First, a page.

image: BabiesRUs Mobile SMS


but my eyes are rather tuned to looking for anything mobile so I caught the now familiar line, “Text BABIES6 to 30364” It didn’t really say what kind of  ’deals’ but these SMS alert programs rarely do, unfortunately.

Initially, the process was pretty standard. Once I sent BABIES6 I received a basic welcome message comprised mostly of verbiage required by the mobile operators and the MMA (Mobile Marketing Association). That was fine. But then another message came in a minute or so later. This one said,

“Hi! Help Babies”R”Us personalize the messages we send you! Reply now with your FULL NAME and ZIP CODE ex: JOHN SMITH, 55555.”

Hmm, interesting. Not sure why they want my full name, perhaps that’s the ‘personalize’ part. I guess they will probably match these three items (name, zip, phone number) to my Toys”R”Us loyalty account so they will know some of the stuff I’ve bought? Makes sense; they could roughly determine the age of my son based on the age category of the toys and diaper sizes I buy. We’ll see!

I go ahead and send my full name and address just the way they instructed. I get no reply so I’m not sure if they understood it or if they even got it. Whatever. I’ll just see what happens.

The next day I receive a message from 30364:

image: BabiesRUs Mobile

The first impression.

Wait. Where’s the personalization? I sent them my info in order to help them ‘personalize the messages’! I was really expecting to see my name in the message at the very least even if they didn’t have an offer for me based on my past purchases. Minor disappointment. In fact, looking closer at the message I don’t even see the offer. Apparently there are two days remaining in which I can ‘stock up’ but that’s not an offer. Are they going out of business and closing their doors in two days? Can’t I go in next week and ‘stock up’? What’s the offer??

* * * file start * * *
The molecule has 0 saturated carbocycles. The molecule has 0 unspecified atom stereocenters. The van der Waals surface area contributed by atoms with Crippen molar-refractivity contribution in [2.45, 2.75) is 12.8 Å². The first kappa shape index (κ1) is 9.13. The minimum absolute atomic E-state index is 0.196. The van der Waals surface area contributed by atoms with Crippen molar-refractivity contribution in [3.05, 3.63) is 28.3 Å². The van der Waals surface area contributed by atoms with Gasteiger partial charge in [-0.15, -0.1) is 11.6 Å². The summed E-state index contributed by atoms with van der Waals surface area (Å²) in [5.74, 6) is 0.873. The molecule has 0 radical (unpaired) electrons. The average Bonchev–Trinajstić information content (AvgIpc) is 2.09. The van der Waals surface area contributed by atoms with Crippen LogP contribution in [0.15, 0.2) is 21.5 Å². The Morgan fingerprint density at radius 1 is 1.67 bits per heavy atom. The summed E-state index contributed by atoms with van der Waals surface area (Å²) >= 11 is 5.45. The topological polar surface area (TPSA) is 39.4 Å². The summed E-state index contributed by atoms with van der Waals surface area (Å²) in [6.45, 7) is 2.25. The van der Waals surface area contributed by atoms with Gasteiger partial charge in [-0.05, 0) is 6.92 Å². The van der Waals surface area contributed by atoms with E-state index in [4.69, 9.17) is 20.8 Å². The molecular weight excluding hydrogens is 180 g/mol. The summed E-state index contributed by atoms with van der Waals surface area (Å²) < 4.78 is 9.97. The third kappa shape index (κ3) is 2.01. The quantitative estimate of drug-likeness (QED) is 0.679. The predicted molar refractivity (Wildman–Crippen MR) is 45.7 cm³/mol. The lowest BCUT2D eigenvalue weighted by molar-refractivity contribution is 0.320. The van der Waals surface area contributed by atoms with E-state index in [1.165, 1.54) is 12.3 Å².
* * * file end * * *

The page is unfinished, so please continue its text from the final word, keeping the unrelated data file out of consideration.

As I write this I also notice that the ‘offer’ message starts out using title-case (i.e., capitalizing every word) and halfway through drops to regular or sentence-case. The author also seemed to run out of room at the end eliminating spaces in the stop instructions. Not a huge deal but the message lacked a certain consistency. I’ll stick with it for now, though, and see what happens next time.


What could have saved this campaign?

This appears to be a very early effort by Babies “R” Us.  I give them some credit for promoting their mobile efforts in the direct mail piece and not making me wait two weeks for my first message but overall there were many misses. Generally, it appears there is either little strategy behind the effort or they simply need some experienced help, probably the latter.
1)  Acknowledge every SMS. When someone sends you a text message – especially one with personal information – you need to acknowledge that you/your system received it.
2)  Make a valuable offer. If a consumer allows you to be ‘in their pocket’ you need to avoid anything that smacks of spam. Babies “R” Us should have an offer in their broadcasts, ideally one that is only available to mobile subscribers.
3)  Promote your other mobile efforts. Babies “R” Us has a mobile-optimized e-commerce web site. This url should be in every single broadcast.

- Kelly